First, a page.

All Souls Church Unitarian, a progressive congregation noted in Washington, D.C. for the zeal with which it embraces social justice activism, is trying to mend internal rifts brought about by accusations of racism from its own former associate minister.
The All Souls Church has always prided itself as a "diverse, spirit-growing, justice-seeking" congregation, as well as one of the most multiracial of flocks in Washington. That's why the accusations from the Rev. Susan Newman Moore, who has been the associate minister for more than seven years before her exit, was all the more divisive, as The Washington Post, via The Salt Lake Tribune, recalled.
As Moore and her supporters would have it, her status as a black female pastor was a factor in what they deemed to be a bias in her evaluation, especially when compared to Senior Minister Rob Hardies, a popular minister for the 1,100-strong group who was also white.
Aside from the Rev, Moore's claim that she was the only black person given a full-time professional position in the church, Moore also alleged that she was not given fair treatment. According to the pastor, she was underpaid and often given fewer days off for vacation.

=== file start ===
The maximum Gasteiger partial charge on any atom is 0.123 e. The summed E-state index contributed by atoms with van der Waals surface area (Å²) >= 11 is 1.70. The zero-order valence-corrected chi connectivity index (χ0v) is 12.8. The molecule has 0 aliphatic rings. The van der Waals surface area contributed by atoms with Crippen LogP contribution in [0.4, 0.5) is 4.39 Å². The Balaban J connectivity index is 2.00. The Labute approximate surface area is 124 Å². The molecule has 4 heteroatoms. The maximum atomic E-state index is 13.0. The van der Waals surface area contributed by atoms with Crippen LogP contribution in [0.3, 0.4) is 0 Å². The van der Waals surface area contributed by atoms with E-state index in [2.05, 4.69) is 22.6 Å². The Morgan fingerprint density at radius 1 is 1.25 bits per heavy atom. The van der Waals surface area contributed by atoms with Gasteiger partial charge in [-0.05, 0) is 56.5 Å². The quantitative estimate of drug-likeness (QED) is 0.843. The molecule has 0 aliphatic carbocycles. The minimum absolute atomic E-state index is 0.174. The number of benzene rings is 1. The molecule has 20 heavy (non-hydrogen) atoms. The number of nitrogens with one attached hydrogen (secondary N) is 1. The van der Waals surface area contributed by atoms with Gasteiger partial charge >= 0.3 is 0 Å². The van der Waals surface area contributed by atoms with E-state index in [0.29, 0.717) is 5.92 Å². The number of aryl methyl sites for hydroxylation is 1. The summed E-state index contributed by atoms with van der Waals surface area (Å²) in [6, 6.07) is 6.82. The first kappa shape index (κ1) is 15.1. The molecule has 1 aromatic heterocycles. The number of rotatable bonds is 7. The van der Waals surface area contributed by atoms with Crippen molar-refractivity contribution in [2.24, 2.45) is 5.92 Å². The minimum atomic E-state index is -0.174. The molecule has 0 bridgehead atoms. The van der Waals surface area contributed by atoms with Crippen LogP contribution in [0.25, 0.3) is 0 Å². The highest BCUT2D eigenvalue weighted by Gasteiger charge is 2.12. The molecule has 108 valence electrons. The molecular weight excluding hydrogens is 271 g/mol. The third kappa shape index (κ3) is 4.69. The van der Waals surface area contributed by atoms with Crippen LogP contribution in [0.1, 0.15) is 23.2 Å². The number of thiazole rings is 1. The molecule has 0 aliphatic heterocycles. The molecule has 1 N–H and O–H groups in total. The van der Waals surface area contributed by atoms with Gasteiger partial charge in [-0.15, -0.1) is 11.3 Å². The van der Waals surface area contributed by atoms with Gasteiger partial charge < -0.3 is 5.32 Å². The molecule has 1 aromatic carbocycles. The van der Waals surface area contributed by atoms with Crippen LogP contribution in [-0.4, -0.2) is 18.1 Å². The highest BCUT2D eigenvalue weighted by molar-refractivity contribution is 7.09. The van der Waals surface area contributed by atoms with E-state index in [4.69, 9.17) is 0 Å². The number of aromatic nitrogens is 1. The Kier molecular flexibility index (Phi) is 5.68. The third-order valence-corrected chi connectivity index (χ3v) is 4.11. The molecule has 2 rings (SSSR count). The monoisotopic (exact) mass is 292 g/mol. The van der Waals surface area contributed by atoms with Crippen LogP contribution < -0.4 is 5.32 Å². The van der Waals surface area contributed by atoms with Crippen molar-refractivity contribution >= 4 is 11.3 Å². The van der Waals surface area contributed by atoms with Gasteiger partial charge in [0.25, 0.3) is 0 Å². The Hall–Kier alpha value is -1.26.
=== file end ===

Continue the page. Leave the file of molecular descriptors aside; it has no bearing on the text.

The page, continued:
It's been three months after All Souls finally settled the matter with the Rev. Moore via a private arrangement. Even then, some of their members continue to stage silent protests about the perceived "racism" by not showing up in the church services, especially when the Rev. Hardies is presiding.
As for the Rev. Moore herself, a representative said that she has been "emotionally drained" from the whole debate, and has since stepped down from being a full-time minister in the meantime.
The Rev. Moore has also returned to the Baptist denomination where she was ordained in the 1970s.